And the Noble Prize in physiology and medicine goes to… chili peppers?

It’s the most prestigious award in the world, but did you know this year’s Noble Prize science award went to the ordinary chili pepper?

Well, kind of. The 2021 Nobel Prize in the fields of physiology and medicine actually went to two US-based scientists, Ardem Patapoutian and David Julius. Maybe this was the first time you’ve heard of them, but you probably know one of the research subjects pretty well.

It turns out, some of the research began with Julius and his work with capsaicin found in an ordinary chili pepper. That’s the thing that makes hot peppers burn, but Julius was actually more interested in nerve impulses, and how we perceive hot, cold, pressure and touch. Of course, it’s well known that capsaicin can trigger pain. His team then used some DNA fragments to narrow down the single gene that was causing sensitivity.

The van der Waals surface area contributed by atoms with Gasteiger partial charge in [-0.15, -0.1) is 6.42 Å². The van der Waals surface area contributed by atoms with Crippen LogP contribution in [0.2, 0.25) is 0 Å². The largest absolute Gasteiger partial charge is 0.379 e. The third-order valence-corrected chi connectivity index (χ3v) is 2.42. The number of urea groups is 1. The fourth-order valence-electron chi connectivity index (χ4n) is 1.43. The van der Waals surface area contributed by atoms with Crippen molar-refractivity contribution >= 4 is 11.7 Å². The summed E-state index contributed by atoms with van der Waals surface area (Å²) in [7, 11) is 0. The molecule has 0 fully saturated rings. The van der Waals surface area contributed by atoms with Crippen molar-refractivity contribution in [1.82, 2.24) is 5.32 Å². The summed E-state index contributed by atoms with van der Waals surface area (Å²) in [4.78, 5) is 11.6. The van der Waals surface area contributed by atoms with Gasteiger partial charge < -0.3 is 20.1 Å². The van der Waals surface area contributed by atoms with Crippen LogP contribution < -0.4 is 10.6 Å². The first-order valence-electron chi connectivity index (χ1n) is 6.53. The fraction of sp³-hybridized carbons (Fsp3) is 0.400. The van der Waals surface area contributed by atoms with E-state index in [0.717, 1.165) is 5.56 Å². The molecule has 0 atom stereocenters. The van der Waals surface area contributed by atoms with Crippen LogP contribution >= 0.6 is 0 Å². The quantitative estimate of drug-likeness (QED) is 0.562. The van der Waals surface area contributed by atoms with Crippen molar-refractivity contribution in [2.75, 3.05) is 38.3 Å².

Patapoutian helped to discover sensors that respond to mechanical stimuli, felt as pressure and touch.

Research such as this could be used in the future to help develop new treatments for things like pain and potentially new drugs that treat certain diseases. Of course, capsaicin is already being used for pain relief in the form of creams and patches used to treat things like arthritis, muscle sprains and even migraines. Topically applied capsaicin products can help block the pain messages to your nerves. For many of us, though, chili peppers are the main ingredient when it comes to great tasting food and dishes. So whether you want a small boost in flavor or a punch of heat, you’ll find it when you add in some hot pepper sauces and other pepper infused products to mealtime. You may not win any awards yourself, but you and your friends are sure to feel the burn of a great tasting dish.

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